Iguanas are one of the most popular reptile pets in all of America. They gained popularity after the hit movie Jurassic Park and are considered part of the “dinomania” phenomena hitting homes everywhere. Most iguanas and other exotic pets bought in pet stores are hatched in South and Central America at “reptile ranches”. Unfortunately, the bacteria they bring to the United States are just as exotic.
Pet owners must wash hands and be aware of iguana diseases and their health risks. If you are dealing with iguanas in your yard, you can make home modifications for repelling iguanas or set traps to euthanize iguanas humanely to avoid zoonotic disease.
What Diseases Do Iguanas Carry?
Like most other reptiles, iguanas carry salmonella in the lining of their intestinal tract. Salmonella causes gastrointestinal disease in humans. While this is not harmful to the animal, when pet iguanas or wild iguanas pass salmonella bacteria through fecal matter, the reptiles get it on their skin, allowing them to spread the salmonella to people and pets.
Adults with fully functional and healthy immune systems typically suffer only mild gastroenteritis (fever, vomiting, abdominal cramps, diarrhea). In more severe cases, higher-risk individuals such as those taking antibiotics, immunocompromised persons, the elderly, pregnant women, and children under 5 are more seriously affected by salmonella infection. Salmonella infections can cause severe abdominal pain, septicemia, miscarriage, and meningitis.
Metabolic Bone Disease
The disease most likely to be seen in iguanas is metabolic bone disease. It typically occurs because of an improper feeding diet that is too low in calcium and vitamin D3 or too high in phosphorus, or from a lack of UV light. Metabolic bone disease is most often seen in juvenile iguanas.
Chrysosporium Anamorph of Nannizziopsis Vriesii (CANV)
Another common disease in young iguanas is CANV, which is a fungal skin infection also known as Yellow Fungus Disease. It causes crusty yellow or tan skin lesions on the iguana’s body. In some cases, CANV may be fatal.
Infectious Stomatitis (Mouth Rot)
This bacterial infection leads to swollen gums and causes the iguana to produce thick excess mucus in the mouth. Mouth rot causes swelling along the jaw and gum line, where a solid abscess can be formed in the soft tissue of the gums. It may be difficult for pet owners to check for mouth rot due to the serrated teeth of iguanas.
A respiratory disease such as pneumonia can be caused by cold or dirty conditions, being improperly fed, or in iguanas that are stressed out. If untreated, an iguana may experience shallow or unnaturally rapid breathing, gasping for air, lethargy, or even death.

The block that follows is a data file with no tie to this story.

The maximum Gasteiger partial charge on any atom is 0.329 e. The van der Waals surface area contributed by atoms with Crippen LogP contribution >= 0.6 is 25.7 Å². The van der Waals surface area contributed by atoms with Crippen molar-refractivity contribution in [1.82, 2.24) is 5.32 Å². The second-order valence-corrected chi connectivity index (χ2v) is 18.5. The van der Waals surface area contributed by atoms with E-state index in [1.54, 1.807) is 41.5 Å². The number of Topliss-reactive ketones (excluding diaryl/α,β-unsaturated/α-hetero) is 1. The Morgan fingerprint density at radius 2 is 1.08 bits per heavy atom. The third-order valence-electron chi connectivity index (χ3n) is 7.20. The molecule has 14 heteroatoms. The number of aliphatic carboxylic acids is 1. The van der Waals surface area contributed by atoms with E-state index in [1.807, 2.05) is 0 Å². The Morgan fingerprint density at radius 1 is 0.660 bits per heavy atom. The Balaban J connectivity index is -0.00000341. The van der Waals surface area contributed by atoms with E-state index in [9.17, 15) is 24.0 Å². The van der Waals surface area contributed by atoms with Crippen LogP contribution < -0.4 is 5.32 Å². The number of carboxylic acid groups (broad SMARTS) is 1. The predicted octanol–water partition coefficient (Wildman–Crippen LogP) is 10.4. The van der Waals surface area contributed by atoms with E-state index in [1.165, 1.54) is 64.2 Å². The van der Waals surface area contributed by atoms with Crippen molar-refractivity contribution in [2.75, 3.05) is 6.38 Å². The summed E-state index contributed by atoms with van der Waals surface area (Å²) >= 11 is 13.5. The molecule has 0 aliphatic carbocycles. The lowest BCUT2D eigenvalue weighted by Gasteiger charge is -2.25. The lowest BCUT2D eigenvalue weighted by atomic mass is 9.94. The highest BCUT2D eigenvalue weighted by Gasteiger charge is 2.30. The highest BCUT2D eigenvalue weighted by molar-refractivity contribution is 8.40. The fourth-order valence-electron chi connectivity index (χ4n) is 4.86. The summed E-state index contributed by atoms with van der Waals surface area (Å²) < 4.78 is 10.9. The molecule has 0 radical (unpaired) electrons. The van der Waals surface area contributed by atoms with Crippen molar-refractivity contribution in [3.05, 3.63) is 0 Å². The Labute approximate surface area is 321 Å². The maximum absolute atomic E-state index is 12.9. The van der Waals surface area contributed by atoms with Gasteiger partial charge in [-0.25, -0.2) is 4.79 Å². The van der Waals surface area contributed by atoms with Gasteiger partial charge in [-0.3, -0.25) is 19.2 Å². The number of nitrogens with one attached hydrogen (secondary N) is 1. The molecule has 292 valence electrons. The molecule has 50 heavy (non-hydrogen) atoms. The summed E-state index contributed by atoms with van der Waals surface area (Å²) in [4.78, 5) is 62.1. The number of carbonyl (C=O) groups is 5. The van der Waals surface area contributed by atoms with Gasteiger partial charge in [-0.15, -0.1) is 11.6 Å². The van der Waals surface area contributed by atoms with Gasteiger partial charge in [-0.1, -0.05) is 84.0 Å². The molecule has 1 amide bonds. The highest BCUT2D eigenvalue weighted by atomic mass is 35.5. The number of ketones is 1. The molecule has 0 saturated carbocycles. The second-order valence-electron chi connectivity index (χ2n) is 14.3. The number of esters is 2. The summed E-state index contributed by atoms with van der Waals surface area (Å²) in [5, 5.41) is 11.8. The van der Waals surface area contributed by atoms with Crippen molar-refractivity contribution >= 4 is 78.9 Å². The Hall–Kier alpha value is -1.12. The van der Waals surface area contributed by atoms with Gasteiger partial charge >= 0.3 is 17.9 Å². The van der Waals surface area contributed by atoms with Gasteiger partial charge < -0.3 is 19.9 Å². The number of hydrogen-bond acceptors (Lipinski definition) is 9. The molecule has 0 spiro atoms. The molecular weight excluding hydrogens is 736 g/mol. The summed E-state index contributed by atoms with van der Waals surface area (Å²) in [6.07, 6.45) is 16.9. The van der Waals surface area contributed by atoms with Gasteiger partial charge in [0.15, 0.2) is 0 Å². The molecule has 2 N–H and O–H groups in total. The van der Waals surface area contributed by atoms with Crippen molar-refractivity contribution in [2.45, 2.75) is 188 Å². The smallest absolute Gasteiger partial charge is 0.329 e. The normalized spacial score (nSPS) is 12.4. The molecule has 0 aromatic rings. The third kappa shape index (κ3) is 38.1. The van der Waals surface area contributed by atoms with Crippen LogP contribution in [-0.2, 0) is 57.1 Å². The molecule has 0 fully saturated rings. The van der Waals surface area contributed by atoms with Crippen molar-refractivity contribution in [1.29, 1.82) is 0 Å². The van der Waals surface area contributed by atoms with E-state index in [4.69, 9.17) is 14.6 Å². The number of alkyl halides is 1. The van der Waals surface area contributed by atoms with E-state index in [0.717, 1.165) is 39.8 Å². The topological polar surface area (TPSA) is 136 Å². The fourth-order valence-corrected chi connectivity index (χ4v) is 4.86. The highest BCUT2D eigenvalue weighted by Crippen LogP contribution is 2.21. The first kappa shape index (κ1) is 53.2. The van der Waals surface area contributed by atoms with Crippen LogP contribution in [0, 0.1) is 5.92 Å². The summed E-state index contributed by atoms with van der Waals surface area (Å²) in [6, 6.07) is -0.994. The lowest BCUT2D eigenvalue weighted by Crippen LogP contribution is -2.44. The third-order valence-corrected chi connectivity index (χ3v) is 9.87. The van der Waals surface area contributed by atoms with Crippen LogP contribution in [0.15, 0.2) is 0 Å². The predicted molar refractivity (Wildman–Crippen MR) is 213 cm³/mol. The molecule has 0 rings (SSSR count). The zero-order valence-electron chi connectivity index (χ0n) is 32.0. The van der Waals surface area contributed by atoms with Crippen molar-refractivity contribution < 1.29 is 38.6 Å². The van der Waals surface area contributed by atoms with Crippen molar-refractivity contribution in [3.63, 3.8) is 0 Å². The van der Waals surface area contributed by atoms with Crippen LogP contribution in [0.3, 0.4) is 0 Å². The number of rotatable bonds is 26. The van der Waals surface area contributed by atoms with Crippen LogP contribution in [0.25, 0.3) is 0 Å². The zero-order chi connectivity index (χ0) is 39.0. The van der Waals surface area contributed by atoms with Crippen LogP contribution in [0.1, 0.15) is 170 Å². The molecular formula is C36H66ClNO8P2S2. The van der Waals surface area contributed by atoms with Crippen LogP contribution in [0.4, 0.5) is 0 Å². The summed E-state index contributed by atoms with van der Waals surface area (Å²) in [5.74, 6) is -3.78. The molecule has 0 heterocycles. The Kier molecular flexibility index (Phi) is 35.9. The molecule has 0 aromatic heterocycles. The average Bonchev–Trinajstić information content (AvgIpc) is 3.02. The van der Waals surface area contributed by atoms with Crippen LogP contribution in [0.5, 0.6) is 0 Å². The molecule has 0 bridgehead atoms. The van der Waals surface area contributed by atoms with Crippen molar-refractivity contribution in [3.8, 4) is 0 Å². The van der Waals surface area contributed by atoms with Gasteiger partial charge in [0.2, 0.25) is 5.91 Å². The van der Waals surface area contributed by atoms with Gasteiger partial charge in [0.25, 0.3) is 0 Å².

Intestinal parasites are common in pet iguanas, and few signs of sickness are shown until a fecal examination occurs. Pinworms are a typical intestinal parasite that causes weight loss or diarrhea. Ticks and mites can also cause iguana diseases. They can be found crawling around the legs, head, and skin folds of iguanas.
This condition occurs when pet owners feed iguanas cat or dog food or over-supplement them with vitamins and minerals. Pet iguanas may show signs of lethargy or lack of appetite. Treatment for hypervitaminosis D requires intense medical attention and force-feeding to lower vitamin D levels.
Iguanas can be afflicted with a condition known as avascular necrosis when the blood vessels that supply a part of the body become obstructed. This causes necrosis of the affected tissue because of the lack of blood supply. This can occur most often in an affected tail or toe, and the infected area can become firm to the touch, black, and dry.
An abscess is a pus-filled swelling that is common in iguanas. It can occur when fungi or bacteria enter the tissue through a bite wound, a tumor, or certain parasites. They are diagnosed by palpitation, fine needle aspiration, and sometimes surgical exploration. They are treated by lancing and flushing the abscess or through surgical removal.
Also known as egg binding, dystocia occurs when a female iguana cannot pass her eggs. This can be caused by improper environmental lighting, an inadequate nest site, improper diet, and dehydration. Proper care of pet iguanas can help prevent such health problems.
A normal gravid lizard will be bright, alert, and active but may not eat. A gravid lizard suffering dystocia will have a limited appetite, appear swollen, and become progressively lethargic, sick, and unresponsive.
Also known as bladder stones, cystic calculi commonly occur when pet owners feed their iguanas food for cats or dogs. Bladder stones require immediate treatment. Antibiotic therapy may be needed after the surgical removal of the stones to prevent bacterial infection.
Avoiding Iguana Diseases in Humans
You can help avoid these common diseases by remembering to wash your hands after handling iguanas and other reptiles.
Homeowners deal with the issues of disease control outdoors as well. Orange County residents are encouraged to remove iguana pests from their property to avoid the common diseases that iguanas can carry. It is important to remember that it is unlawful to sell or relocate iguanas. If you need assistance with iguana removal, Iguana Control is here to help. Contact us today for a free estimate.